Southern gospel music’s expansion from a mostly participatory genre to one with major performative and commercial components paralleled the gradual transformation of the Southern economy from one overwhelmingly dominated by land-based occupations such as agriculture and timber harvesting to a more diversified one encompassing various industries and forms of commerce, and it arguably reflected the influences of that transformation and its social ramifications.

     The construction of roads suitable for automobiles, which made travel easier for musicians and audiences, as well as the growth of the radio and recording industries, influenced Southern gospel music’s course. Many developments that have occurred within the economy of the South (and the United States in general) since then have manifested themselves somehow in the music’s evolution. Southern gospel could be considered an index of the relationship between economic change and cultural change.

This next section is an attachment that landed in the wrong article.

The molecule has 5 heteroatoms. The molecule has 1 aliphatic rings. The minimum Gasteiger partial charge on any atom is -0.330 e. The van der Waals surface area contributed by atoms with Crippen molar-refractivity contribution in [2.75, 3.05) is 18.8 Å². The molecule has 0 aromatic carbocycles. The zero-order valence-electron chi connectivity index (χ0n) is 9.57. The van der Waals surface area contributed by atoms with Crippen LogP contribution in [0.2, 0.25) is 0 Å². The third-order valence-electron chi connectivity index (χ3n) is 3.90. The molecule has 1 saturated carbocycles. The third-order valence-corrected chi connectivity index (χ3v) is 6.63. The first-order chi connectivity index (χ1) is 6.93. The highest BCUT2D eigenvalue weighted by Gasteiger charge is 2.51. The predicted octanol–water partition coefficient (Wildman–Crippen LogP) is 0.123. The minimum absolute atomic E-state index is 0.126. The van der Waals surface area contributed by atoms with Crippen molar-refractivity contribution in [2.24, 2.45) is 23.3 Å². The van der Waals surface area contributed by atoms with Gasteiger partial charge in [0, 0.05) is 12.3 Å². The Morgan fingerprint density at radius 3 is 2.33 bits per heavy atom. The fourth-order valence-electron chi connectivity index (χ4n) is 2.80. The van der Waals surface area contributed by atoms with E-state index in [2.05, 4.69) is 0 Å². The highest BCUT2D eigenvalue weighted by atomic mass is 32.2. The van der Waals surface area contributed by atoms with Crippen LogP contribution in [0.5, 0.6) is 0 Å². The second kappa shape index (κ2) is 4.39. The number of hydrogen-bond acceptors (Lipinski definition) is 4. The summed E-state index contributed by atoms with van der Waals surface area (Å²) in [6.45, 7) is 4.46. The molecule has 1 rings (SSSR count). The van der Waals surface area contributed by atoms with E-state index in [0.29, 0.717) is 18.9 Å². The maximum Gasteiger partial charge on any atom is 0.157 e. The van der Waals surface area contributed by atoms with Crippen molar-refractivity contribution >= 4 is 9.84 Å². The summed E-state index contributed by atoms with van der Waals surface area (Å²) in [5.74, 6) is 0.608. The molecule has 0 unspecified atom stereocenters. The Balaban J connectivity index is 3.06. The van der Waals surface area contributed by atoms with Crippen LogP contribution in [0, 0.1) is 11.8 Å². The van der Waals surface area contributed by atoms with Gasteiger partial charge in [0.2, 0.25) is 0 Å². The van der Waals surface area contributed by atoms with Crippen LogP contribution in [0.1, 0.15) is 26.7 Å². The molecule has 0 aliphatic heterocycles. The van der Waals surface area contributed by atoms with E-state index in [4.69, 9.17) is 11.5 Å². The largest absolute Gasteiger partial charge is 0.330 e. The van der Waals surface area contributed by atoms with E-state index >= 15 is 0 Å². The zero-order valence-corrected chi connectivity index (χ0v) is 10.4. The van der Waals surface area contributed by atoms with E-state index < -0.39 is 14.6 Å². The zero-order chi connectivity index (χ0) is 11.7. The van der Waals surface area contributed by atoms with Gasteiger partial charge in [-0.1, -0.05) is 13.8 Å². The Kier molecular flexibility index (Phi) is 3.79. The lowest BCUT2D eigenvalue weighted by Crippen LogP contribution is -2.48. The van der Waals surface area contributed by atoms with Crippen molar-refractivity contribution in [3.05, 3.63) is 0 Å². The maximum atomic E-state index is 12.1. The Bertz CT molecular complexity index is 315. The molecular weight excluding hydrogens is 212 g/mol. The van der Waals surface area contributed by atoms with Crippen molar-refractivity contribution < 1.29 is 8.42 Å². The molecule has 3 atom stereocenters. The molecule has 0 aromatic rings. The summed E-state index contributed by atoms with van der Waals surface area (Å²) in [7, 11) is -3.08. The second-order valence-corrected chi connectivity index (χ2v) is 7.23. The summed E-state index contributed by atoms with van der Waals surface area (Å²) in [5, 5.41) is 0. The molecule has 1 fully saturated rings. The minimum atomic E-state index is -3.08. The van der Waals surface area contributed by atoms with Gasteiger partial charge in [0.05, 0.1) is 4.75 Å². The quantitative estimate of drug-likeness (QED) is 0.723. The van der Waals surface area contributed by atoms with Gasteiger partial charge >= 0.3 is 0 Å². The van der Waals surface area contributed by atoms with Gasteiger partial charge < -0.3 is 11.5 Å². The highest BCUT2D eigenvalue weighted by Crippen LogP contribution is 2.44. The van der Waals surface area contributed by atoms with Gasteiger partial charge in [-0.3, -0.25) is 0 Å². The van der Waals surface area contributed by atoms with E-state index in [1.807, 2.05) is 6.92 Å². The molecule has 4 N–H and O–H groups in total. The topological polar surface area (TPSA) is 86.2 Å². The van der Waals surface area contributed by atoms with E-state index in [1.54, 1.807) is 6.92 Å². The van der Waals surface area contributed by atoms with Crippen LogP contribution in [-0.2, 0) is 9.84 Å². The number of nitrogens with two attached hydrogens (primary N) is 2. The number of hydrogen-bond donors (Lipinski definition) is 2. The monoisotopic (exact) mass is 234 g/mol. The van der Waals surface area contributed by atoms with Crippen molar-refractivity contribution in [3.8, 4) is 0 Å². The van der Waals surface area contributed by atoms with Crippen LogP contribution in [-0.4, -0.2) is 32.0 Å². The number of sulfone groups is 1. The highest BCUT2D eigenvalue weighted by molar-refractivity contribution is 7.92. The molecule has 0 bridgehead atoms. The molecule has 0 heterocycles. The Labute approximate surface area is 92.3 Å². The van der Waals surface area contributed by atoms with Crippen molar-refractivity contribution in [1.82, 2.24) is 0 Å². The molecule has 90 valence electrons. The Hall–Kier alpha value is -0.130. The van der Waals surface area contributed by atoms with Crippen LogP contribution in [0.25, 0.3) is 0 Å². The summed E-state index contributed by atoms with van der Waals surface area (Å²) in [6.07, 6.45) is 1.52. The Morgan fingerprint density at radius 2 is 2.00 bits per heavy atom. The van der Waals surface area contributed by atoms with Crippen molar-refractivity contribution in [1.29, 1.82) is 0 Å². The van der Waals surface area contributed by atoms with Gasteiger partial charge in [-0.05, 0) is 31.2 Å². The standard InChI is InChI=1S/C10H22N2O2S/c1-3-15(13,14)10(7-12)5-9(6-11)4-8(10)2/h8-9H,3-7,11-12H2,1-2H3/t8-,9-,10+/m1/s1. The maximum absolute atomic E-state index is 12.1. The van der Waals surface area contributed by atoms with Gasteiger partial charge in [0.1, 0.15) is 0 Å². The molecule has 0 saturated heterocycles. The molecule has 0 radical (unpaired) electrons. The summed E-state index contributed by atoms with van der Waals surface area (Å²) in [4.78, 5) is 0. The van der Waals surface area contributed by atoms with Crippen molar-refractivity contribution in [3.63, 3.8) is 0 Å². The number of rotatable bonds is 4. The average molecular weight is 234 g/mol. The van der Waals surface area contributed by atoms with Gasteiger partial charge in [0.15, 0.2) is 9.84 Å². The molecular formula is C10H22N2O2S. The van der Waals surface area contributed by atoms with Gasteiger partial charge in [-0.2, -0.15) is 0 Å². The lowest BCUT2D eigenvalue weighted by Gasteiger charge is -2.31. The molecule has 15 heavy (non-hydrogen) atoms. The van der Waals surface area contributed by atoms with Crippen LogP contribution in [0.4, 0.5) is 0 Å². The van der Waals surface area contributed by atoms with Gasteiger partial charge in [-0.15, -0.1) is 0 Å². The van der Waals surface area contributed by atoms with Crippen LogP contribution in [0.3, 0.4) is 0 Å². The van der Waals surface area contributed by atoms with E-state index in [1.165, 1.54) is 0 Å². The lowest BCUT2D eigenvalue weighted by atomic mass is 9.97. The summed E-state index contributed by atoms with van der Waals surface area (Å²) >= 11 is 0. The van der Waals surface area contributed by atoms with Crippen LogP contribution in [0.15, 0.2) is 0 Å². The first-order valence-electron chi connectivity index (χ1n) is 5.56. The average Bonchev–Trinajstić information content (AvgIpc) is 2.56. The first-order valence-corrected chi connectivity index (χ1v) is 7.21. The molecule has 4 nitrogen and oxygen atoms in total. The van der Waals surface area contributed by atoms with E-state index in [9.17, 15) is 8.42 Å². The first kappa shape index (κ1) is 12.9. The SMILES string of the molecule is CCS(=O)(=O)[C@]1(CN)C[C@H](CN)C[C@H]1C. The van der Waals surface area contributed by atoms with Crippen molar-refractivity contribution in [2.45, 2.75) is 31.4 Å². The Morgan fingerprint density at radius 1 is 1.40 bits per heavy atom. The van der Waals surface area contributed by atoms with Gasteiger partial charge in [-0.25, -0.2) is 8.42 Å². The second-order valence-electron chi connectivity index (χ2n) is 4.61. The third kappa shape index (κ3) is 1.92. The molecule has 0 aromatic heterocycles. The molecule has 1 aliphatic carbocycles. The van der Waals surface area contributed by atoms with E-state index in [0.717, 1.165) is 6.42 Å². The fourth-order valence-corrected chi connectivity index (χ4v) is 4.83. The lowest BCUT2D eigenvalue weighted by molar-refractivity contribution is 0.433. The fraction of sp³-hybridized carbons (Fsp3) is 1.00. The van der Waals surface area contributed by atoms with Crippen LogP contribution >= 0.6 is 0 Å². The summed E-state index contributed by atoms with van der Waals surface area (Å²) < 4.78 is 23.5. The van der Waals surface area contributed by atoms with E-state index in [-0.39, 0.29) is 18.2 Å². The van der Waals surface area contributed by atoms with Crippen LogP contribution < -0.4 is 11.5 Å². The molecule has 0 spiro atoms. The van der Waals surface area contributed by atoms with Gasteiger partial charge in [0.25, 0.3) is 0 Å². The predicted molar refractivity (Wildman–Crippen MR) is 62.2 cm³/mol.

Resources for learning more about Southern gospel music:

     If you’d like to learn more, I suggest starting with the “Gospel music” entry in the Grove Dictionary of Music and Musicians, 2nd edition, edited by Charles Hiroshi Garrett (Oxford University Press, 2013), Volume 3, pages 550-571. Written by Stephen Shearon, Harry Eskew, James C. Downey, and Robert Darden, it provides a comprehensive, yet concise, scholarly overview of the subject. (It’s available digitally if you subscribe to Oxford Music Online.)

     For further study, I recommend consulting the books, articles, and online resources listed in the bibliography of that Grove Dictionary entry, especially these books: Then Sings My Soul: The Culture of Southern Gospel Music by Douglas Harrison (University of Illinois Press, 2012), The Sound of Light: A History of Gospel Music by Don Cusic (University of Wisconsin Press, 2006), and Close Harmony: A History of Southern Gospel by James R. Goff, Jr. (University of North Carolina Press, 2002).